Don’t be discouraged by their epic lengths and surly author photos – those who devote the time to read these enthralling works will find their return on investment more than worth it! If you’ve already dipped your toes into the reservoir of Russian literature, you’re still sure to find some lesser-known gems here that will enhance your understanding of this country’s great literary culture.
Eugene Onegin by Alexander Pushkin
Told in flawless verse, Onegin captures the social landscape of Russia at the turn of the 19th century and pioneered the way for a body literature that was truly Russian. The drama of the story is overshadowed only by that of Pushkin’s own life; grandson of an ennobled African Moor, killed in a duel by his wife’s alleged lover, the man was, and is, revered as the grandfather of Russian literature.
War and Peace by Leo Tolstoy
At once a historical chronicle about Russia’s devastating but triumphant war with Napoleon, and a tale of the interwoven lives of two aristocratic families, War and Peace was a breakout work in the Russian literature scene for its fastidious realism. Filled with the extravagant beauty of pre-Soviet Russia, War and Peace is righty famous – but not for its approachability. If you just can’t face it, my advice? Read Anna Karenina!
Crime and Punishment by Fyodor Dostoevsky
Perpetually broke from gambling and drinking, Dostoevsky was the bad boy of Russian literary society, and he battles his demons in this story of an impoverished student who commits murder just to see if he can get away with it. Peeling back the layers of the human conscience, this along with Dostoevsky’s other work was the hunting ground of many notable psychologists, including Sigmund Freud, in the later 19th century.
Anna Karenina by Leo Tolstoy
Prolific as he was, Tolstoy claimed this to be his only “real” novel. Cast with a retinue of characters that are in turn funny, sad, entrancing, and maddening, you will fall in love with what is so much more than the story of a love affair. It is also a panorama of Russian life, whisking the reader from the country, to the cities of Moscow and St. Petersburg, and even to Italy – usually by train.
The Brothers Karamazov by Fyodor Dostoevsky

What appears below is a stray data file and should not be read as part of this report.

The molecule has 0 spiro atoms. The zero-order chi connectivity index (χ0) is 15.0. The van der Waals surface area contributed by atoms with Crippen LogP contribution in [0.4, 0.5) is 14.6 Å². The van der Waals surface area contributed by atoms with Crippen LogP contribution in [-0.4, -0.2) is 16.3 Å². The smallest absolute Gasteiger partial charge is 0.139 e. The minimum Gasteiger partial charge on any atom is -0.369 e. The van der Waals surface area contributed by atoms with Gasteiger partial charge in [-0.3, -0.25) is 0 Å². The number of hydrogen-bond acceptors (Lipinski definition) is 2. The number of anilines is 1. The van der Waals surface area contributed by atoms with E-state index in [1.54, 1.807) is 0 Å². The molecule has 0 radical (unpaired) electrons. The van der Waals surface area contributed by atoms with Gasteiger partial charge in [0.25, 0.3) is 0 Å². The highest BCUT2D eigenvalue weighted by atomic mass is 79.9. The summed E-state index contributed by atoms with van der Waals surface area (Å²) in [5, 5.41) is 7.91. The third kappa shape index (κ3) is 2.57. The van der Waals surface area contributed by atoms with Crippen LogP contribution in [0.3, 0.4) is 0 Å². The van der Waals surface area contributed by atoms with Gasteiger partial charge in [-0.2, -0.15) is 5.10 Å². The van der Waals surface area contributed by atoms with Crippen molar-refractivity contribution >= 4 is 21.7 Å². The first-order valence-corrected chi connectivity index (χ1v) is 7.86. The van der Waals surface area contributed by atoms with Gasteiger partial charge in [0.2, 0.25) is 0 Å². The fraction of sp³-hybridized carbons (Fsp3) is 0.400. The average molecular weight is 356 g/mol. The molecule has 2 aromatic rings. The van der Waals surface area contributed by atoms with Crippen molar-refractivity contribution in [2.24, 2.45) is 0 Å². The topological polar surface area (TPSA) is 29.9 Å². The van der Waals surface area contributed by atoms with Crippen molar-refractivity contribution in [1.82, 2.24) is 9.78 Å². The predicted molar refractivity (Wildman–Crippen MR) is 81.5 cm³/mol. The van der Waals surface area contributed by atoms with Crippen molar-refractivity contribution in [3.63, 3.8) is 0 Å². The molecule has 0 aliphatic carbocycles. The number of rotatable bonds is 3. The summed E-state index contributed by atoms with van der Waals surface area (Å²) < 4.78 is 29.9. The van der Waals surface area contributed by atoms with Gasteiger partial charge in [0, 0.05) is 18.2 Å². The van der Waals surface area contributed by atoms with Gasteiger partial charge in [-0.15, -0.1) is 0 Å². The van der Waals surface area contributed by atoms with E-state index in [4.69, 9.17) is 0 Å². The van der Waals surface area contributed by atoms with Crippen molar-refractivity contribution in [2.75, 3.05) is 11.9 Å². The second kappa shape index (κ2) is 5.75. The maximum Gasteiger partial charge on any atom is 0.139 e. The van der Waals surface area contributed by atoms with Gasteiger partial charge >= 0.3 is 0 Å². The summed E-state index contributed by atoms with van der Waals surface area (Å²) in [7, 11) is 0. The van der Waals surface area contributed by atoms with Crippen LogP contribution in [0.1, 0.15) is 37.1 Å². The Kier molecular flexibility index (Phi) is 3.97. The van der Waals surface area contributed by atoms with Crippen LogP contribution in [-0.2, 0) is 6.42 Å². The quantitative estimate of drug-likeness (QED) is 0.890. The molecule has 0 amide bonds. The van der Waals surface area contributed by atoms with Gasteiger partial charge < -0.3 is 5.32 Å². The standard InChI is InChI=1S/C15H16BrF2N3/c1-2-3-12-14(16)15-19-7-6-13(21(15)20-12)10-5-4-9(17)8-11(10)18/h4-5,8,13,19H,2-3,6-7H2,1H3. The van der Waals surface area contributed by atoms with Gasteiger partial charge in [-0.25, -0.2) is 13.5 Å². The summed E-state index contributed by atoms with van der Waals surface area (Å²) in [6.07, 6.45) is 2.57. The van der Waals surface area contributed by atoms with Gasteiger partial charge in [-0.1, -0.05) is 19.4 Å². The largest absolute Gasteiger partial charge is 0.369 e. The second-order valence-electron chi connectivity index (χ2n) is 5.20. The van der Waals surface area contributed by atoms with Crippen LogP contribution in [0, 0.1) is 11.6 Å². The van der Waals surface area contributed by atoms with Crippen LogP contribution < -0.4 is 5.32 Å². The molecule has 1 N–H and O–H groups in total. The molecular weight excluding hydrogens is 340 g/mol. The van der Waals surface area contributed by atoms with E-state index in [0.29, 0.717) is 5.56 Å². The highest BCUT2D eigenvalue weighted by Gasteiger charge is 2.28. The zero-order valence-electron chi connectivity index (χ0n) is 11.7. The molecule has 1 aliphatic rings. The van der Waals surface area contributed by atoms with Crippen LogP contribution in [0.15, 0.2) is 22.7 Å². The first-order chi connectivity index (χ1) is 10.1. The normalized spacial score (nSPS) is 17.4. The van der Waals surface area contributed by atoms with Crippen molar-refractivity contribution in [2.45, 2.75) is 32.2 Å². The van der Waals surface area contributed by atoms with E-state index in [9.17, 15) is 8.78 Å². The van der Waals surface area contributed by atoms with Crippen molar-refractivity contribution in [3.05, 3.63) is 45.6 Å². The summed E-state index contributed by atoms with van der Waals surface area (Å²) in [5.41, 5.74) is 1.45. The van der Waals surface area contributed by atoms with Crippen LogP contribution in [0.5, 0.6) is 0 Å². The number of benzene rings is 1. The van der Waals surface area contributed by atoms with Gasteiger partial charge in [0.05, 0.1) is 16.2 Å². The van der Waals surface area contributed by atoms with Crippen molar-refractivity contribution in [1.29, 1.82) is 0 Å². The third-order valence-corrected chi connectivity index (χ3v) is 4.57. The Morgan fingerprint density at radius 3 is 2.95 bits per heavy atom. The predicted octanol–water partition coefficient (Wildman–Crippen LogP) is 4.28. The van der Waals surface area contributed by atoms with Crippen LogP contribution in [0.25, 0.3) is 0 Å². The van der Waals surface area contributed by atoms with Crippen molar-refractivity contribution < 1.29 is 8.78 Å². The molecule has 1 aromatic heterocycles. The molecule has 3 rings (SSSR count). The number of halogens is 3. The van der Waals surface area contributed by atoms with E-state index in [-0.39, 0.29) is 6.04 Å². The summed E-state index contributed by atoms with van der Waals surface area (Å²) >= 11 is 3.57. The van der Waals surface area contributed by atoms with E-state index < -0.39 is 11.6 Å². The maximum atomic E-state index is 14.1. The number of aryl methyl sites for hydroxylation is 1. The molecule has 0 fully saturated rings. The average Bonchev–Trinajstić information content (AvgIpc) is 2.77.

While Crime and Punishment will exhilarate you with its thrumming tension, The Brothers Karamazov is the book that will make you fall in love with Dostoevsky. Playful and intricate, a classic whodunnit, Karamazov features a grisly murder, several doomed romances, a gang of rock-throwing children, and a suspense-filled courtroom scene.
Ward no. 6 by Anton Chekhov
Chekhov contracted tuberculosis as a student and was looking death in the face for his entire career as a writer. Revered for his skill with short stories and plays, Ward no. 6 takes place in an insane asylum, and pushes fin-de-siècle concerns to a high pitch in a battle of wits between a patient and his doctor that touches on human frailty, institutional immorality, it was part of the canon that inspire Lenin to become a revolutionary.
Selected Poems by Marina Tsvetaeva
As haunting as her own life story, Tsvetaeva’s poems and essays reveal the profundity and conflict of love, war, and femininity before, during, and after the revolution. After living in exile for many years and losing one daughter to starvation, the family returned to Moscow, where Tsvetaeva’s husband and other daughter were arrested. Unable to find work or solace, Tsvetaeva herself eventually committed suicide.
Red Cavalry by Isaac Babel
After fleeing with his family during the revolution, Babel chose to return on his own despite the threat of incarceration that many writers faced, driven by his need to record what was happening to his homeland. Written in a stark, journalistic style, Babel covers the civil war after the revolution in vignettes that expose the personal cost of a country rent apart by political disparity.
Doctor Zhivago by Boris Pasternak
Perhaps the best novel detailing a personal experience of the transition from Tsarist Russia to Soviet Union, Zhivago follows an aspiring poet as he tries to hold true love and personal dignity above the fray. Pasternak, knowing his work could land him in the gulag, kept his manuscript in a drawer for years until it could be published (everywhere but in Russia) in 1956 – a year later it won the Nobel Prize for Literature.
The Complete Poems by Anna Akhmatova
Akhmatova cut such an infatuating figure that she was purported to be involved in frequent affairs with her peers, and had to refuse the repeated proposals of the already married Boris Pasternak. Through verse, she evokes the terror and injustice of Stalin’s reign in verse, a work which probably would have resulted in her execution had she not been so publicly acclaimed in Russia and the West.
She has been published by the North American Dostoevsky Society, and in the Hart House Review 2016.